4. If I recall correctly, she did kill them all. It was a different kind of heart ripping than we later saw her and Hook do with Aurora or Rumple did with Hook in season 4 or Regina did with Graham, where they showed no physical sign of it and it was entirely bloodless, with the victim still alive and walking around, just with the person who had their heart controlling them. Team Princess got to the settlement and found a bunch of dead bodies with gaping holes in their chests, and then they found Hook in his "blacksmith" mode buried under some rubble and totally freaked out. Later, Cora did magic to raise the dead bodies to make them attack Team Princess. The bloodbath, in which she slaughtered everyone in the settlement, is one of those issues where we've debated Hook's culpability -- if it was part of the plan and he stood by to watch, then pretended to be a would-be victim who hid as part of the scheme to infiltrate Team Princess, it looks a lot worse for him. Or was it less calculated, he really was freaked out and hid while she killed everyone, and he really did want to join Team Princess as a way to get to Storybrooke without Cora because he'd realized Cora was too much even for him? But then when/how did he get the bracelet things for climbing the beanstalk? Had he already stolen them, or did she leave them behind when she left after the slaughter to do whatever, and he got them, then hid again and pretended to be buried under rubble when Team Princess approached? Didn't Mulan recognize "blacksmith" Hook from the settlement? Which meant he must have been living there under that guise for a while for him to have been there before she and Philip headed off to find Aurora. I guess Captain Hook was notorious enough that there was some advantage to hiding his identity and the fact that he was in league with Cora, though I'm not sure exactly why, since that would have been going on probably since time started moving, long before Cora had any idea there even was going to be a Team Princess. I can see hiding that Cora's henchman was Captain Hook, since she seemed to be pretending to be benevolent, but there was no real reason to hide that the "blacksmith" was her sidekick. He doesn't seem to have been hanging around the settlement while Emma and Snow were there, but maybe he was in the background and not someone they interacted with, and that might have given him the chance to observe them to help set up his later ruse with them. But then that makes it seem like he was in his blacksmith outfit at the settlement, then when he and Cora met to discuss their plans (at the end of "The Crocodile") he put on his pirate garb, then he changed back into his blacksmith outfit to go back to the settlement. Or was the blacksmith outfit just his black vest pirate outfit without the long coat? My impression of it was that it was a different doublet rather than just the vest that he usually wore under the coat.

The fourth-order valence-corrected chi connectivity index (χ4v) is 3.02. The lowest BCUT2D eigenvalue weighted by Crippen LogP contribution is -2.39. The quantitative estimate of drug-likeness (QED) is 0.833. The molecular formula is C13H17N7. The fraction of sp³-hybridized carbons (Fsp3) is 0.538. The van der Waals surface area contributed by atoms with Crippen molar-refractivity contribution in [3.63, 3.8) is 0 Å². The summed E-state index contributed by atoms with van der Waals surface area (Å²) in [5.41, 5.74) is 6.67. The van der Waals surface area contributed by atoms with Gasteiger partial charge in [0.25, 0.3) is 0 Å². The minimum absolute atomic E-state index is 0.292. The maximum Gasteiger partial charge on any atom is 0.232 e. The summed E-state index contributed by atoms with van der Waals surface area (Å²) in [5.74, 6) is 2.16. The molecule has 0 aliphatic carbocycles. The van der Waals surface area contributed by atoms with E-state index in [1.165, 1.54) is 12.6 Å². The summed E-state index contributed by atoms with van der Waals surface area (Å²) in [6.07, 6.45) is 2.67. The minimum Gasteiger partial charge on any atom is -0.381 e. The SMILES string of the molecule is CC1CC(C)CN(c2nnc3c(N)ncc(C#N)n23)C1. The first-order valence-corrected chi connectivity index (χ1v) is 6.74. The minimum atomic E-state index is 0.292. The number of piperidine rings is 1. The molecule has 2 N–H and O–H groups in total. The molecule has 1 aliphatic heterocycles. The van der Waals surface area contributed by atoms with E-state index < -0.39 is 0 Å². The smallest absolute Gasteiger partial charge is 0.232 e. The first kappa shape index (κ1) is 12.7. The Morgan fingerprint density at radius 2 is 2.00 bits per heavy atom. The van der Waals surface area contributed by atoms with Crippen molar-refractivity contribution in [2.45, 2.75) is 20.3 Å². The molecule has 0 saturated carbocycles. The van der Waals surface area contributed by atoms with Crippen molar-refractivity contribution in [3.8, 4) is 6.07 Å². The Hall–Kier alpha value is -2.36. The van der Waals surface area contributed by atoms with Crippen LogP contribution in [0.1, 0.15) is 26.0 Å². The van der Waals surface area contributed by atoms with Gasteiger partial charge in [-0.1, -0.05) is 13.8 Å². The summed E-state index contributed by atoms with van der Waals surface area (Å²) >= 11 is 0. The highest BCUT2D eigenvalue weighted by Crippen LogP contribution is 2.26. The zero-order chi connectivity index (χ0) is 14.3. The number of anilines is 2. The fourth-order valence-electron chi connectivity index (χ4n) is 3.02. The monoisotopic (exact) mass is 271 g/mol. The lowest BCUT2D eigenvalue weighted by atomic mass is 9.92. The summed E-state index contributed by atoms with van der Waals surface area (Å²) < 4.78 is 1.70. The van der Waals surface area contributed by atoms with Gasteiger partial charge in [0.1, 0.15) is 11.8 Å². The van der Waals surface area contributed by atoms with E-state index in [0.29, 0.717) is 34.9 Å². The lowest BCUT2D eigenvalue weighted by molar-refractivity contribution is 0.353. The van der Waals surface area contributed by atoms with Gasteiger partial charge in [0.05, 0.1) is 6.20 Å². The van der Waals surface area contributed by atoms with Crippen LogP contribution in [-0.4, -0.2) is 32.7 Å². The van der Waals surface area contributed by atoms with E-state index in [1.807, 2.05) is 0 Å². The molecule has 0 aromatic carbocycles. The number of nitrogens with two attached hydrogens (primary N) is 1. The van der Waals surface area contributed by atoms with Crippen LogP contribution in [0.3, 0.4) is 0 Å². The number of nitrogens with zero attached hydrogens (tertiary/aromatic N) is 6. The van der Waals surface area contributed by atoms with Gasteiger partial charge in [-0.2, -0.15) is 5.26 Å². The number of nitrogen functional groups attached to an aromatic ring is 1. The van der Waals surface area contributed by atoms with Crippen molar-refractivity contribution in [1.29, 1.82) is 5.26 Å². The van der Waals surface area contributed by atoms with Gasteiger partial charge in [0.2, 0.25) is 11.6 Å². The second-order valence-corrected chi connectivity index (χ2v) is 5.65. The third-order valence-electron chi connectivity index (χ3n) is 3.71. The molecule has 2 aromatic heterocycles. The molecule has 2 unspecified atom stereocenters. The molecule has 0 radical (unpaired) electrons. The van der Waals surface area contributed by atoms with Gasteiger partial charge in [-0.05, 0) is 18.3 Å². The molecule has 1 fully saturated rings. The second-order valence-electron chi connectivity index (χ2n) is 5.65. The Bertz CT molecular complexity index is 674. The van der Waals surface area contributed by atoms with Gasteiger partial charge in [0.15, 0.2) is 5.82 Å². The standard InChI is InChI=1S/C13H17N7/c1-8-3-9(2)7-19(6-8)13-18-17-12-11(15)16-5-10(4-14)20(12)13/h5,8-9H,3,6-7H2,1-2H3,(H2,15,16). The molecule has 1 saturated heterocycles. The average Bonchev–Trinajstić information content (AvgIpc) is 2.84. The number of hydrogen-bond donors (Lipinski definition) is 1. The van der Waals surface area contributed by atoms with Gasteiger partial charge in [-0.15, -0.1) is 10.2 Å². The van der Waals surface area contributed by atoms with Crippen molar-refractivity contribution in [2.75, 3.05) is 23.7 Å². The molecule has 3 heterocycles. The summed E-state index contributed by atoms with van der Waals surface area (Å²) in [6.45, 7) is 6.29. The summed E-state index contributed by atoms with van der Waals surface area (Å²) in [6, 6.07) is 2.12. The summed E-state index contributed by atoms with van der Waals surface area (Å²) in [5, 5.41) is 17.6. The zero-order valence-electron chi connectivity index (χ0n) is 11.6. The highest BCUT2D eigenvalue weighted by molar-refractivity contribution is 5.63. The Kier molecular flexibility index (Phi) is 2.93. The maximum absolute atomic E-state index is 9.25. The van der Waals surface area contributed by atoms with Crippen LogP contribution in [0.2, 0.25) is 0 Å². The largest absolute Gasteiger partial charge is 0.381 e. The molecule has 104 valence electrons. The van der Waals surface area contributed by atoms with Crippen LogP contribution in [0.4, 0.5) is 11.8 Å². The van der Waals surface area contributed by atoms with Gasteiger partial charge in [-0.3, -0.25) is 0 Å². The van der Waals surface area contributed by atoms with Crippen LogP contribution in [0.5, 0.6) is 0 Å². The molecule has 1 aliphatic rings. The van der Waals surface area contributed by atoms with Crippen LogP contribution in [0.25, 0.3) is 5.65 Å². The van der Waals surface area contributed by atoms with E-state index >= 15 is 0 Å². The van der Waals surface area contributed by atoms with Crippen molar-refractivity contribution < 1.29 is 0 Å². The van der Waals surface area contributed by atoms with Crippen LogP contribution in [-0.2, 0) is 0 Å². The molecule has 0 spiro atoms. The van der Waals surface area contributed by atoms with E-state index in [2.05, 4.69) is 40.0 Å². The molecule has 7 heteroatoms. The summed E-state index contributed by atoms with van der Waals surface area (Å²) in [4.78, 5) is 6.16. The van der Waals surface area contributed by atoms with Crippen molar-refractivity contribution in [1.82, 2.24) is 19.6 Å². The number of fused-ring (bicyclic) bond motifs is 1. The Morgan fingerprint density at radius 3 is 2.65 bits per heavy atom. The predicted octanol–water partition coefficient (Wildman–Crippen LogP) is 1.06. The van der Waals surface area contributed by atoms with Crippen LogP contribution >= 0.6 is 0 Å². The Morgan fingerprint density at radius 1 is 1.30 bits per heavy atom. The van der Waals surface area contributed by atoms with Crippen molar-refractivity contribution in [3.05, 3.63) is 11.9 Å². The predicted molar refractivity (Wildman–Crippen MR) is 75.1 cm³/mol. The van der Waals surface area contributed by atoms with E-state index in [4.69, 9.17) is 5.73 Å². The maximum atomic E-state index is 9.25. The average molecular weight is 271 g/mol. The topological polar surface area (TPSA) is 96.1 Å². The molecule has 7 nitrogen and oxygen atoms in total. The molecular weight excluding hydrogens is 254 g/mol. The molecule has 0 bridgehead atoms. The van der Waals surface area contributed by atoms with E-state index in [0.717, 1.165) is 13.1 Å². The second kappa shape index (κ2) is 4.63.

5. I may need to rewatch to be sure (that's one I don't mind rewatching), but my impression was that it was some kind of plan that Cora set up and was in on, and the reason Hook was tap dancing with Cora after Emma betrayed him was that he was flipping and would have stuck with Emma if she hadn't betrayed him. I thought Cora had set Hook up to join Team Princess and win their trust. The question is how much of it was the plan -- was he supposed to stick to the wounded blacksmith story, win their trust, and stick with that persona to do ... something? and he just gave up on that when they figured out he was lying? Was the plan always to con them into helping get the compass from the top of the beanstalk by him pretending to flip, and the problem was that he really did? Or did Hook actually steal the cuffs and hide from Cora when she went on her killing spree and was hoping to join Team Princess to find his way to Storybrooke by offering to help them get back? The latter is the only thing that makes sense, but I thought I was giving Hook too much credit in going with that. I seem to recall us having had a discussion here about whether Hook stood by Cora with the slaughter or whether he was genuinely freaked out and that was part of why he was willing to join Team Princess. Speaking of the killing spree -- why? She did later use the bodies as zombies, but again, she wouldn't have had any problem with Team Princess if she and Hook had gone to get the compass right after she got the wardrobe ashes, and they'd headed straight to Storybrooke. They wouldn't have needed the zombies. She wasted time and gave Team Princess a fighting chance by delaying to commit mass murder (and possibly set up an overly complicated plan). If she didn't want to climb the beanstalk herself, she could have ripped out the heart of one person from the haven and ordered them to go with Hook. If she was part of setting it up for Hook to get Team Princess to help, she overly complicated the story. Yeah, she slaughtered the haven, either sent Hook off on the "infiltrate Team Princess" mission or didn't bother to figure out what Hook was up to, and wandered off to do what? I think that may be part of why I have the impression that she was part of setting up the plan and Hook wasn't going entirely rogue. If he'd just stolen the cuffs and hid from her before flipping, you'd think she'd have gone after him, stopped him, and got the cuffs back instead of giving him the chance to make new allies. But then if it was her plan, it was a really dumb plan, based on what she already knew about Hook. I'm afraid it comes down to the writers not thinking about why the characters were doing things but just writing what they wanted them to do to make their plot work.